Become a member

Who?

The goal of JPI HDHL is to align international research resources and to provide a platform for collaboration. The concept of Joint Programming, to pool national research efforts in order to make better use of R&D resources and to tackle common global challenges more effectively, is initiated in the European Union. Therefore most of the JPI HDHL members are EU Member States and States associated to the European Framework Programme. However since the challenge that JPI HDHL is addressing is a global challenge, JPI HDHL has the objective to expand towards a more global approach.

How?

To become a member an Memorandum of Understanding of JPI HDHL has to be signed by a governmental body accompanied with a letter to the chair of JPI HDHL with names of the representative(s) of the respective government that will take seat in the Management Board of JPI HDHL with a governmental mandate (coming for instance from ministries, research organisations, funding bodies, research councils and others). The Management Board of JPI HDHL ensures the political backing of the initiatives from Member States and Associate States and the visibility of the JPI. Membership in the JPI HDHL initiative is terminated, if the respective State has put its wish in writing to the Chair of the MB, who in turn informs all its members.

Observer status or joining particular activities

JPI HDHL welcomes countries who would like to consider membership of JPI HDHL to join as an observer country to get more insight in the JPI HDHL. Furthermore it is possible to join specific activities like joint funding activities also without the status of being an observer or full member.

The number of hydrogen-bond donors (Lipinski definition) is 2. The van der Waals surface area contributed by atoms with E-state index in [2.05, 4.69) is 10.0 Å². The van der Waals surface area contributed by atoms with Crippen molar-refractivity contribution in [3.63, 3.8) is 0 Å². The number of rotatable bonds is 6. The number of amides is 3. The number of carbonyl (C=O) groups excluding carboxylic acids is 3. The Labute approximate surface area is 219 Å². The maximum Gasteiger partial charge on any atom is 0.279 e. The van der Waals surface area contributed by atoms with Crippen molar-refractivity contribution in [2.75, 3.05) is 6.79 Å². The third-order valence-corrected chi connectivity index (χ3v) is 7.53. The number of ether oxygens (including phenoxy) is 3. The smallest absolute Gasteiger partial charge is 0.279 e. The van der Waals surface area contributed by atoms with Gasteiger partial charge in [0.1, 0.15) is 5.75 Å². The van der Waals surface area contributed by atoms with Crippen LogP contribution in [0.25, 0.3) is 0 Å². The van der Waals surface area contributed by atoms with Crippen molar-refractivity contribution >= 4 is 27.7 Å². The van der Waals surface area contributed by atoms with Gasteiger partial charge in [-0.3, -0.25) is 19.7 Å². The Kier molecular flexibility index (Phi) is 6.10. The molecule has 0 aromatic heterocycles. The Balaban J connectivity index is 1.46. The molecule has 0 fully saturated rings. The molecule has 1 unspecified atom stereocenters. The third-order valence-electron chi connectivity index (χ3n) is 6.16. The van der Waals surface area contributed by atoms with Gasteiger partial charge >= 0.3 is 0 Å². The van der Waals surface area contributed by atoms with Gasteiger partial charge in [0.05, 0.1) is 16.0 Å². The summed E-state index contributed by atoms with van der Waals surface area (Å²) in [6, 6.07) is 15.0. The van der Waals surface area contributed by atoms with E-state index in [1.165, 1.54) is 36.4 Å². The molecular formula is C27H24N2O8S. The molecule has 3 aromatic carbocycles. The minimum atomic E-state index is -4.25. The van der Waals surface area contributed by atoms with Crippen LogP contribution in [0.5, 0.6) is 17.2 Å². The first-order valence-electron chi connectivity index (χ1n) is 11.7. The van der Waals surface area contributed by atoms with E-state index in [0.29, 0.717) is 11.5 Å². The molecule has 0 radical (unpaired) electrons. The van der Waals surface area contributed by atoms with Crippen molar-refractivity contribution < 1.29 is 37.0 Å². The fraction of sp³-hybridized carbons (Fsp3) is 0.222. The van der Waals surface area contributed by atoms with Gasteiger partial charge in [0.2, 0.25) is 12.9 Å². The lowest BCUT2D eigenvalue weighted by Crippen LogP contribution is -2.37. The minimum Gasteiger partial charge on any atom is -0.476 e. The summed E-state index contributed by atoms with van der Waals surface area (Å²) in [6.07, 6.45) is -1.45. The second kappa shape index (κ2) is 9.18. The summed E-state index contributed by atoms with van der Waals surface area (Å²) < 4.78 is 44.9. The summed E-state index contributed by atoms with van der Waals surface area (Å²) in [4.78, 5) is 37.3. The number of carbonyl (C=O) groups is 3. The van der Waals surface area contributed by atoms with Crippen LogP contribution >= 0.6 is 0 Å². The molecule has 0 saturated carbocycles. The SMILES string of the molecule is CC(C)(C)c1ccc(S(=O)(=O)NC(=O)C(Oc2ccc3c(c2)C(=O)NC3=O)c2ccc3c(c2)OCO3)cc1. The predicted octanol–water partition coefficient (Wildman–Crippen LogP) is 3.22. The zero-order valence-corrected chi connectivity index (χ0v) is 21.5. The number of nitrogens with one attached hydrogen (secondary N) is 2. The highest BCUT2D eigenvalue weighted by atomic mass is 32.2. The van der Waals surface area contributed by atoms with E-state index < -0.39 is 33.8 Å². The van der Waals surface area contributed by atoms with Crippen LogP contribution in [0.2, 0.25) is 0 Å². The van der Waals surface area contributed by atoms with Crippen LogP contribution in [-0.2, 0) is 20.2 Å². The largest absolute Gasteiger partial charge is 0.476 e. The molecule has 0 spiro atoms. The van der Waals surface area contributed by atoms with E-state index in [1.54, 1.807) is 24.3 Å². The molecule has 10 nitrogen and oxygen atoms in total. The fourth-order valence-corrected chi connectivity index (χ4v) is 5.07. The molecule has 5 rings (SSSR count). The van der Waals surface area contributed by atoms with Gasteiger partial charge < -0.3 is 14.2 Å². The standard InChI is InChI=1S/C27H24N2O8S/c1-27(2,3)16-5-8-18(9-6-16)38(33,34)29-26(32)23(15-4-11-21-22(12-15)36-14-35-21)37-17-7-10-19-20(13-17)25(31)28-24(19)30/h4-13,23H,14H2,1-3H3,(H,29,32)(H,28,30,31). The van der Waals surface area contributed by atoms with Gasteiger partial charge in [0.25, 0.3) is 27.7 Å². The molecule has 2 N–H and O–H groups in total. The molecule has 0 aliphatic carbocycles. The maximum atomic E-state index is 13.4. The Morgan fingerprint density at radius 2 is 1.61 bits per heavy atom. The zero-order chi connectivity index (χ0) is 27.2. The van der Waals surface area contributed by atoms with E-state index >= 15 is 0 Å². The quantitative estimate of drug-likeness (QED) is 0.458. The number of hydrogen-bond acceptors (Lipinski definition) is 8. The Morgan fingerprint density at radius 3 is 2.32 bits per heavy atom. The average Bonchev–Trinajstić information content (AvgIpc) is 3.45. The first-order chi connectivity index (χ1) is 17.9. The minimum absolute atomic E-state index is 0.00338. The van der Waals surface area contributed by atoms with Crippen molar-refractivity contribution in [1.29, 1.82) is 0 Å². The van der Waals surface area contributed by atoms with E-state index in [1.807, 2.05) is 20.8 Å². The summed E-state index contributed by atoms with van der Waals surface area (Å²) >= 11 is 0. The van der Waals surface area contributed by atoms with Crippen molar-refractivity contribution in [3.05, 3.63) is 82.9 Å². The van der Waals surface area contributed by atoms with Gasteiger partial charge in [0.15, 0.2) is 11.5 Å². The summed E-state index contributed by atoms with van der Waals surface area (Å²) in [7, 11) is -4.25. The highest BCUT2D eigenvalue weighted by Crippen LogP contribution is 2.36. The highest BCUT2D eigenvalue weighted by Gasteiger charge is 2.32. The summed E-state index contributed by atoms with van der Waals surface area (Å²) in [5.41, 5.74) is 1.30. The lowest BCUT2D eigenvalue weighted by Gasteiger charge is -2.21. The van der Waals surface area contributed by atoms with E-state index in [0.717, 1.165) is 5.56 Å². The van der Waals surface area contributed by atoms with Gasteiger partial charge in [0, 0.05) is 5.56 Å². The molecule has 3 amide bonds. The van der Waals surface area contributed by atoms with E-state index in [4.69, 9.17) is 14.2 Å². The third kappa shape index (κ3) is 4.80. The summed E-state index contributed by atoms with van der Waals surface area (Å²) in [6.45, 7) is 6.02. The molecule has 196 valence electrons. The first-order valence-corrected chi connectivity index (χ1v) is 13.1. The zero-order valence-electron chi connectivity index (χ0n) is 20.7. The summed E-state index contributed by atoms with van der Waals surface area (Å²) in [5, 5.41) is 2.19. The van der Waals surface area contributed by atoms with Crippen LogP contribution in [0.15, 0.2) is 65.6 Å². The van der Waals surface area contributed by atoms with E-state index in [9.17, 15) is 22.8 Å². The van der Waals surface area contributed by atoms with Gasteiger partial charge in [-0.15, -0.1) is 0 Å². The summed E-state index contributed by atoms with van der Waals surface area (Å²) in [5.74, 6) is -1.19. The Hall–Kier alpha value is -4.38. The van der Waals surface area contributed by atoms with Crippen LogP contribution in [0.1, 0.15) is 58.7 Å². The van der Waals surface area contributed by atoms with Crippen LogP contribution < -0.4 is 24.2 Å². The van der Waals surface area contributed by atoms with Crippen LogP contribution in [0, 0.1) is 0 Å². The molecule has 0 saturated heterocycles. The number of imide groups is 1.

Conditions

JPI HDHL at this point in time has not a fee for members, though it is expected that a fee will be introduced in 2021. Member Countries are expected to be actively engaged with the JPI HDHL activities and to participate in the Management Board meetings of JPI HDHL (2-3 times per year) and to agree with the Strategic Research Agenda of JPI HDHL. Each representative will be responsible to transport the recommendations of the MB to the national decision making body and to coordinate the different national partners, ministries, research organisations, universities, funding agencies. To ensure this s/he shall have the capacity to make decisions on the national level (having consulted relevant national organisations, as appropriate) and be instrumental in arranging structural and financial support at national level. Each representative may appoint a substitute or proxy to attend and vote at any meeting, if necessary. Each national representative may be assisted by experts, who may contribute to discussions without voting right. The governance structure is described in more detail in the Terms of Reference.

If your country is interested in joining forces with the JPI HDHL, please contact the coordinator.

Why?
Benefits for members

Important contributions of Members States to the societal challenge of the JPI HDHL and advantages for Member States to participate in the JPI HDHL are described below.

  • Contribute to border crossing societal challenges